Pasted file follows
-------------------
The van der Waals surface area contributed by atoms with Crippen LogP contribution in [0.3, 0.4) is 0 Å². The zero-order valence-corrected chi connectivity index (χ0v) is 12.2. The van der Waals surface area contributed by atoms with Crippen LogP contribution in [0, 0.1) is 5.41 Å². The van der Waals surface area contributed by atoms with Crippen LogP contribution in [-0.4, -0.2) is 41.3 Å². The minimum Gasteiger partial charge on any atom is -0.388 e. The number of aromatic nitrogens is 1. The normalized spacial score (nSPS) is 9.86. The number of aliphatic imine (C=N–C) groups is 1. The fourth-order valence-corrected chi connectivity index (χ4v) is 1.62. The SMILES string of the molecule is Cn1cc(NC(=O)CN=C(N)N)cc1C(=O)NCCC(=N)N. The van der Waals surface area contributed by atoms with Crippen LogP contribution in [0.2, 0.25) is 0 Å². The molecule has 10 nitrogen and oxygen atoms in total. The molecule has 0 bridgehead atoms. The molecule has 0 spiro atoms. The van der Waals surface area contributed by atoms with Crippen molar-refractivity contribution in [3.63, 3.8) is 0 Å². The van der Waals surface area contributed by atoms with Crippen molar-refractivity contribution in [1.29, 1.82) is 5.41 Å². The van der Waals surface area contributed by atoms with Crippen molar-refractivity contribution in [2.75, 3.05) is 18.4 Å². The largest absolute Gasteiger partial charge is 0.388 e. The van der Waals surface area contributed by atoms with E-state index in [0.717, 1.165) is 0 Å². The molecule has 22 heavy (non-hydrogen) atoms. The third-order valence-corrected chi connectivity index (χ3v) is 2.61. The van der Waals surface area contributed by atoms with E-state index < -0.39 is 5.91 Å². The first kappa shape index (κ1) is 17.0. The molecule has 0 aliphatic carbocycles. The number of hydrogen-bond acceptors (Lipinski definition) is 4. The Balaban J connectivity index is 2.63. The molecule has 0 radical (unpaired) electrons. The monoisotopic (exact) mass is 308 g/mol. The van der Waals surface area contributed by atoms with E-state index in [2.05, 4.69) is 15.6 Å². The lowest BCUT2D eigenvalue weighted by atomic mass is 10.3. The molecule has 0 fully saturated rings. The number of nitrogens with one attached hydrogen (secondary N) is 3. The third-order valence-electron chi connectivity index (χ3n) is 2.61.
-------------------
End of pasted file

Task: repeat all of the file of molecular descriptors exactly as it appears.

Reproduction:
The van der Waals surface area contributed by atoms with Crippen LogP contribution in [0.3, 0.4) is 0 Å². The zero-order valence-corrected chi connectivity index (χ0v) is 12.2. The van der Waals surface area contributed by atoms with Crippen LogP contribution in [0, 0.1) is 5.41 Å². The van der Waals surface area contributed by atoms with Crippen LogP contribution in [-0.4, -0.2) is 41.3 Å². The minimum Gasteiger partial charge on any atom is -0.388 e. The number of aromatic nitrogens is 1. The normalized spacial score (nSPS) is 9.86. The number of aliphatic imine (C=N–C) groups is 1. The fourth-order valence-corrected chi connectivity index (χ4v) is 1.62. The SMILES string of the molecule is Cn1cc(NC(=O)CN=C(N)N)cc1C(=O)NCCC(=N)N. The van der Waals surface area contributed by atoms with Crippen LogP contribution in [0.2, 0.25) is 0 Å². The molecule has 10 nitrogen and oxygen atoms in total. The molecule has 0 bridgehead atoms. The molecule has 0 spiro atoms. The van der Waals surface area contributed by atoms with Crippen molar-refractivity contribution in [3.63, 3.8) is 0 Å². The van der Waals surface area contributed by atoms with Crippen molar-refractivity contribution in [1.29, 1.82) is 5.41 Å². The van der Waals surface area contributed by atoms with Crippen molar-refractivity contribution in [2.75, 3.05) is 18.4 Å². The largest absolute Gasteiger partial charge is 0.388 e. The van der Waals surface area contributed by atoms with E-state index in [0.717, 1.165) is 0 Å². The molecule has 22 heavy (non-hydrogen) atoms. The third-order valence-corrected chi connectivity index (χ3v) is 2.61. The van der Waals surface area contributed by atoms with E-state index < -0.39 is 5.91 Å². The first kappa shape index (κ1) is 17.0. The molecule has 0 aliphatic carbocycles. The number of hydrogen-bond acceptors (Lipinski definition) is 4. The Balaban J connectivity index is 2.63. The molecule has 0 radical (unpaired) electrons. The monoisotopic (exact) mass is 308 g/mol. The van der Waals surface area contributed by atoms with E-state index in [2.05, 4.69) is 15.6 Å². The lowest BCUT2D eigenvalue weighted by atomic mass is 10.3. The molecule has 0 fully saturated rings. The number of nitrogens with one attached hydrogen (secondary N) is 3. The third-order valence-electron chi connectivity index (χ3n) is 2.61.